PEUVRET DEMESNU, JEAN-BAPTISTE, soldier, secretary to Governor Jean de Lauson, notary and clerk of the seneschal’s court, seigneurial attorney for the Compagnie des Indes occidentales, receiver for crown lands, chief clerk and secretary of the Conseil Souverain, seigneur; b. 1632 at Bellême (France); d. 1697 at Quebec.
Son of Marie La Garenne and Jacques Peuvret, king’s counsellor and criminal lieutenant for the fiscal subdivision of Le Perche, Peuvret received a sound education which permitted him to play an important role in New France. He arrived as a soldier in Canada on 12 Oct. 1651, along with his brother François who was drowned on 24 June 1657.
In 1653 Peuvret was acting as secretary to Governor Jean de Lauson. Then, from the end of 1653 till the summer of 1657, we lose sight of him temporarily. Perhaps he took a trip to France. In any event, in July 1657 Peuvret became notary and clerk of the seneschal’s court of Quebec, which offices he held until the summer of 1659.
Peuvret was certainly in high favour in Quebec, since he married there on 10 July 1659 Catherine Nau de Fossambault, the widow of “the late Messire Louis de Lauson, knight, seigneur of [La] Citière,” son of the former governor. Catherine Nau came from a family that had been ennobled in 1605. Her father, Jacques Nau de La Boissière et de Fossambault, had first been treasurer of supplementary war expenses for the province of Languedoc, then king’s counsellor and receiver-general of finances for the province of Berry. Having come to Quebec with the intention of becoming a nun hospitaller, she had married the son of Governor Lauson the same year she arrived (1655). Shortly after their marriage Peuvret and his wife returned to France, and came back to Canada in the autumn of 1661.
For Peuvret a new career was about to begin. On 18 September 1663 he was appointed chief clerk and secretary of the Conseil Souverain, an office which he held until his death, except for the period from 19 Sept. 1664 to 6 Dec. 1666, when he was removed from office by Governor Saffray de Mézy for having supported the policy of Bishop Laval*. To these already important offices were added, on 1 May 1666, that of seigneurial attorney of the Compagnie des Indes occidentales, and, about 1670, that of receiver of crown lands.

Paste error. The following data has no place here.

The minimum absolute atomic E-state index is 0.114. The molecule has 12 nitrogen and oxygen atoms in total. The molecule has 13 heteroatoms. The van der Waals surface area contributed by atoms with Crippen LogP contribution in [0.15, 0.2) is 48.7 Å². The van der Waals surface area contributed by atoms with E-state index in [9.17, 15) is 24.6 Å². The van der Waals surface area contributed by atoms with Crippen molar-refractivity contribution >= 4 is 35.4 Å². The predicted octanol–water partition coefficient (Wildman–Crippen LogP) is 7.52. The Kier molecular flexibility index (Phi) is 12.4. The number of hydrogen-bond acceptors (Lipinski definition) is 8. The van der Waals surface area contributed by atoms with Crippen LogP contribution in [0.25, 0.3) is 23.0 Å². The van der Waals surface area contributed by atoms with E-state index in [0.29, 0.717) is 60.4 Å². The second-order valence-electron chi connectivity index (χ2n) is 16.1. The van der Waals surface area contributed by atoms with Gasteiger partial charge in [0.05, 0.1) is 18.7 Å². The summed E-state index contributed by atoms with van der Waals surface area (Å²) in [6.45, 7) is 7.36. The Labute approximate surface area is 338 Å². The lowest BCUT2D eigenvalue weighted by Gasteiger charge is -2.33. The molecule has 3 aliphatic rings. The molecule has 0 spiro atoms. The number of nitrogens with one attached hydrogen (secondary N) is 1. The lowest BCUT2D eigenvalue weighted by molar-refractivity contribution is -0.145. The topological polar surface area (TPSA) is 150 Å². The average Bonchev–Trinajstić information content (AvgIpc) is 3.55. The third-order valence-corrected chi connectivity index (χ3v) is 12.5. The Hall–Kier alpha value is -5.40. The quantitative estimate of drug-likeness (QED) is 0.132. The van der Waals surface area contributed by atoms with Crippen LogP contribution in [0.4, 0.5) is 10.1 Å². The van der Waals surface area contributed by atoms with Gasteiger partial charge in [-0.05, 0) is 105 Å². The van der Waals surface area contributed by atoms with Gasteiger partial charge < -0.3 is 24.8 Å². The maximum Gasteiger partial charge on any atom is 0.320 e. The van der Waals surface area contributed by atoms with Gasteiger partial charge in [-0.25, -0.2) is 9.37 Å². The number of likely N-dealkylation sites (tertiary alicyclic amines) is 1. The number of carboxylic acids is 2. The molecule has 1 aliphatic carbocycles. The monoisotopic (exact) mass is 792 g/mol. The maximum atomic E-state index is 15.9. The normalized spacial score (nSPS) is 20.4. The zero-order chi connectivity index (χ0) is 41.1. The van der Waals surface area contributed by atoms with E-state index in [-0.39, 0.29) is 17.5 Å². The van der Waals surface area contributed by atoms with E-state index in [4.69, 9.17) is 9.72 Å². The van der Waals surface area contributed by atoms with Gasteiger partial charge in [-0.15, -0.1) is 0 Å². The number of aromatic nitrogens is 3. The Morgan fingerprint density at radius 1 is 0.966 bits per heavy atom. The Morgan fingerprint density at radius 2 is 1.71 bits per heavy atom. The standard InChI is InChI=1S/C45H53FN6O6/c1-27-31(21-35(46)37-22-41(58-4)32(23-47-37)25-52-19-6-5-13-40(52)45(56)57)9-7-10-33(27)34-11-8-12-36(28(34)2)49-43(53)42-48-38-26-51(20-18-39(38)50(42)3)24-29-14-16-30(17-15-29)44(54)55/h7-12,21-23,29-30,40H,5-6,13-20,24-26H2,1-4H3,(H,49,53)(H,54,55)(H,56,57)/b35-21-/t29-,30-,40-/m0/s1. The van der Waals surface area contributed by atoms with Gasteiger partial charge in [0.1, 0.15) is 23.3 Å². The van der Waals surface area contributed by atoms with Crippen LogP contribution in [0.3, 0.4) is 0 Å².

To all these titles Peuvret added another, that of seigneur. From the Lausons he inherited the seigneury of Gaudarville; he was in addition the owner of an arriere-fief on the Île d’Orléans by virtue of a grant from the Compagnie de Beaupré dated 12 March 1661.
By his marriage with Catherine Nau, Jean-Baptiste Peuvret had five children, one of whom, Alexandre*, succeeded him as chief clerk of the Conseil Souverain and as seigneur of Gaudarville. Another, Marie-Catherine, a god-daughter of Governor Rémy de Courcelle, married Ignace Juchereau* Duchesnay, seigneur of Beauport, in 1683. Jean-Baptiste married his second wife, Marie-Rogère Lepage, on 16 Oct. 1681.
Peuvret died at Quebec on 23 May 1697.
AJQ, Greffe de J.-B. Peuvret, 1653–59. APQ, Ins. Cons. souv. Jug. et délib., passim. Berneval, “Les filles venues au Canada de 1654 à 1657,” BRH, XLVI (1940), 344. Azarie Couillard Després, “Louis Couillard de Lespinay,” RSCT, 3d ser., XVIII (1924),